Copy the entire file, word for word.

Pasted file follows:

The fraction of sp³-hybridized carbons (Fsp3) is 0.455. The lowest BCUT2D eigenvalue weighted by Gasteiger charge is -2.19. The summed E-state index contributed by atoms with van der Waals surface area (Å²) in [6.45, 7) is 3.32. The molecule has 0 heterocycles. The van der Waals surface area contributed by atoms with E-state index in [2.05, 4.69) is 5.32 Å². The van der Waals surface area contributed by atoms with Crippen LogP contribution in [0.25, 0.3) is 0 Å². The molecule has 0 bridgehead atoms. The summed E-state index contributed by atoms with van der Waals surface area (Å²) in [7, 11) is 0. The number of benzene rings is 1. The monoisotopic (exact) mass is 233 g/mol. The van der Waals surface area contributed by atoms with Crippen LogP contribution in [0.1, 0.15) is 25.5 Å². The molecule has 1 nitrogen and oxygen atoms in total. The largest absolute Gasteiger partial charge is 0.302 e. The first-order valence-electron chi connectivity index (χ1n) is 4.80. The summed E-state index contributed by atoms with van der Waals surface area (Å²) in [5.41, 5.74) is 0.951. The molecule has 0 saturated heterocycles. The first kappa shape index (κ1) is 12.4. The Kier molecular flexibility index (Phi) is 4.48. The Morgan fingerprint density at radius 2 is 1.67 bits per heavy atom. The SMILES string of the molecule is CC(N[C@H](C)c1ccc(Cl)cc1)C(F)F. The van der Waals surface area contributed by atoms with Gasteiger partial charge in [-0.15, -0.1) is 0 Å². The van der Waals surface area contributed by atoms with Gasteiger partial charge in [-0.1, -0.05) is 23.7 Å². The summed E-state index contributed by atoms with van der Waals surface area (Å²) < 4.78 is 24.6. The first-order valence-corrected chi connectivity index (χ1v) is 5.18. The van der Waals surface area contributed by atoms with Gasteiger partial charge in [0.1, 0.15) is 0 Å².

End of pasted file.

The fraction of sp³-hybridized carbons (Fsp3) is 0.455. The lowest BCUT2D eigenvalue weighted by Gasteiger charge is -2.19. The summed E-state index contributed by atoms with van der Waals surface area (Å²) in [6.45, 7) is 3.32. The molecule has 0 heterocycles. The van der Waals surface area contributed by atoms with E-state index in [2.05, 4.69) is 5.32 Å². The van der Waals surface area contributed by atoms with Crippen LogP contribution in [0.25, 0.3) is 0 Å². The molecule has 0 bridgehead atoms. The summed E-state index contributed by atoms with van der Waals surface area (Å²) in [7, 11) is 0. The number of benzene rings is 1. The monoisotopic (exact) mass is 233 g/mol. The van der Waals surface area contributed by atoms with Crippen LogP contribution in [0.1, 0.15) is 25.5 Å². The molecule has 1 nitrogen and oxygen atoms in total. The largest absolute Gasteiger partial charge is 0.302 e. The first-order valence-electron chi connectivity index (χ1n) is 4.80. The summed E-state index contributed by atoms with van der Waals surface area (Å²) in [5.41, 5.74) is 0.951. The molecule has 0 saturated heterocycles. The first kappa shape index (κ1) is 12.4. The Kier molecular flexibility index (Phi) is 4.48. The Morgan fingerprint density at radius 2 is 1.67 bits per heavy atom. The SMILES string of the molecule is CC(N[C@H](C)c1ccc(Cl)cc1)C(F)F. The van der Waals surface area contributed by atoms with Gasteiger partial charge in [-0.15, -0.1) is 0 Å². The van der Waals surface area contributed by atoms with Gasteiger partial charge in [-0.1, -0.05) is 23.7 Å². The summed E-state index contributed by atoms with van der Waals surface area (Å²) < 4.78 is 24.6. The first-order valence-corrected chi connectivity index (χ1v) is 5.18. The van der Waals surface area contributed by atoms with Gasteiger partial charge in [0.1, 0.15) is 0 Å².